Life’s Solution — Inevitable Humans in a Lonely Universe
Dr Hugh Murdoch’s comments on the book by Simon Conway Morris
Conway Morris is professor of Evolutionary Palaeobiology in the School of Earth Sciences at Cambridge University. He is a Fellow of the Royal Society since 1990. As a palaeobiologist he is widely experienced in research into the fossil record to establish the detailed evolution of life on Earth. He has extensive experience in the field and his research of the literature is also thorough. There are more than 100 pages of notes with copious references. This is a very substantial contribution to the emerging view that departs significantly from the dominant biological view that held sway throughout the last century. The evolution of humans by purely random Darwinian processes was considered to be inherently so massively improbable and inherently unlikely as to be virtually unique. (A highly improbable event can always occur by chance once: lucky us). This is still the view of many biologists. Richard Dawkins is the prime exemplar of what Conway Morris calls ultra-Darwinism. He in fact refers to Dawkins as ‘England’s most pious atheist’.
There have always been a few dissenters such as emeritus professor Charles Birch. Even Heisenberg said that, after listening to a lecture on Darwinism, he had mused that perhaps the uncertainty principle gave scope for the Creator to interfere a little at a time. We should not fall into the trap of believing that the current approach by Conway Morris and others is a rejection of the fundamental process of Darwinian evolution. Rather, the knowledge gained over recent decades concerning complex processes has added a new layer of understanding. Complexity theorist Stuart Kauffman argued in his book At Home in the Universe (1995) that Darwinian selection has always had a handmaiden in the form of complexity and has thus been supplemented by the abrupt changes which can occur in complex non-linear systems. This has been a stepping stone toward the new understanding presented by Conway Morris.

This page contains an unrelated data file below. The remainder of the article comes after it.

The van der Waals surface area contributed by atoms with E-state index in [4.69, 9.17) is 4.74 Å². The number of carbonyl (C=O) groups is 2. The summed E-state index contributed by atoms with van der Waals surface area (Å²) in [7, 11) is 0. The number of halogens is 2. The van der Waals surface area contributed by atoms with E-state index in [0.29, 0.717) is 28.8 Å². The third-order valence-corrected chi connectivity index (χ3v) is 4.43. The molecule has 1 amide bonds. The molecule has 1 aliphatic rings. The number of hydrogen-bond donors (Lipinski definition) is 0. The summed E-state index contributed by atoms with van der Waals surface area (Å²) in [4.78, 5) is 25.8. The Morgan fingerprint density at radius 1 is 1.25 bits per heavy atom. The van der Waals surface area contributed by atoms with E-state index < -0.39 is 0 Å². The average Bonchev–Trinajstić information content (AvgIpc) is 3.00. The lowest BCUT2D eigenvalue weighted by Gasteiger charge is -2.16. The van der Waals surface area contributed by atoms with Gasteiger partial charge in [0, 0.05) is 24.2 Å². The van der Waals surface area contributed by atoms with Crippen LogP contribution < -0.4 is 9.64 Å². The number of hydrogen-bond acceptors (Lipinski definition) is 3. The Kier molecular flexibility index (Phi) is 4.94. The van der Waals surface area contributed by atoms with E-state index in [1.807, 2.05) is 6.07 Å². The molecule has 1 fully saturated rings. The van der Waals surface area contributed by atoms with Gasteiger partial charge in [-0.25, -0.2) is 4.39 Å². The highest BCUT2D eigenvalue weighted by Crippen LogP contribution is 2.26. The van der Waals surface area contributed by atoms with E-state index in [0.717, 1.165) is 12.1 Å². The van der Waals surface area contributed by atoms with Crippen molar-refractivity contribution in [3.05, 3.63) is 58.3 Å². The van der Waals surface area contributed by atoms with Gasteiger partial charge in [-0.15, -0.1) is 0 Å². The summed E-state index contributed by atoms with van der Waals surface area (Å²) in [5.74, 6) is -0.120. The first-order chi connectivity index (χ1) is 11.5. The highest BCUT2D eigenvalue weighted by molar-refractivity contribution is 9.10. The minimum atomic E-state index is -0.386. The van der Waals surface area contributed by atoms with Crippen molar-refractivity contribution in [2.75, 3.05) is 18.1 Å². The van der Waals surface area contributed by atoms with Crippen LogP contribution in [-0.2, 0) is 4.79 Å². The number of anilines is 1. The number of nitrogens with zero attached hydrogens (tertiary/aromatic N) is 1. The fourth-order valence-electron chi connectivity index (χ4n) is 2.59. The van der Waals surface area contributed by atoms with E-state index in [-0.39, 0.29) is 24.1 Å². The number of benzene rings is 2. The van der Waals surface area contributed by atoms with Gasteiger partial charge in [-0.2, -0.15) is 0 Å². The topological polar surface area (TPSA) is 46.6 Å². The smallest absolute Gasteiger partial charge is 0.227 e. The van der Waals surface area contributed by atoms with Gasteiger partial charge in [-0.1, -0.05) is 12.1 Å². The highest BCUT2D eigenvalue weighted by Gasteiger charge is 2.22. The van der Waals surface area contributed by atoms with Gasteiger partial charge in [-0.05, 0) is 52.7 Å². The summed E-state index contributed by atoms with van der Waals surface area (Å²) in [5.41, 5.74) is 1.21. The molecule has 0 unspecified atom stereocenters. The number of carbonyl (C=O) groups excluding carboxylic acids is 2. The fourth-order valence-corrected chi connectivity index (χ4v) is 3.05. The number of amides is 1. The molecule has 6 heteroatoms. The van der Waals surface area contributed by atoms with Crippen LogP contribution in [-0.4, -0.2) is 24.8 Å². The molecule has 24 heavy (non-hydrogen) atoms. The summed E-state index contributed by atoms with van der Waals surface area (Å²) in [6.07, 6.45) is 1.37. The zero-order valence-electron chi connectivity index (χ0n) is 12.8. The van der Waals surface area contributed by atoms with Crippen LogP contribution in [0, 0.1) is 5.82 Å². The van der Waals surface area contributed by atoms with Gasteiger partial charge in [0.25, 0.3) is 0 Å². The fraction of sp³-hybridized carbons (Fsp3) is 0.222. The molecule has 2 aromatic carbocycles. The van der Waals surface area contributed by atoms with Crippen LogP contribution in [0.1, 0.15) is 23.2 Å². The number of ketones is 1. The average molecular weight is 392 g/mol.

One of the telling arguments in favour of the new view he presents is the phenomenon known as biological convergence whereby evolution tends to arrive at the same solution in very different sets of circumstances over and over again. A prime example cited is that of camera style eyes (such as we have) that have evolved a great many times in different situations. Another among the many examples of convergence cited is the mechanism of olfaction (smelling), which is common to a wide range of organisms. There is an extensive discussion of many areas of convergence. There are many steps along the way from convergence in simple situations to the eventual inevitable convergence toward humans or at least human-like intelligent beings.
Another interesting example of convergence (amongst many such examples) is that we are not the only species to carry out agriculture. It is also carried out by social insects such as bees and termites. He describes leaf-cutting ants of Central and South America, which cut leaves from trees, cut them up further into small pieces, carry them back to the nest (each step by a different group of ants), strip away the waxy layer, then shred and pulp the leaves for fungal breakdown to provide edible food. The harvesting and processing of a wild crop is a primitive form of agriculture (The ants hardly plant the trees). However I have read that ants deliberately cultivate aphis which feed on roses in order to ‘milk’ the aphis.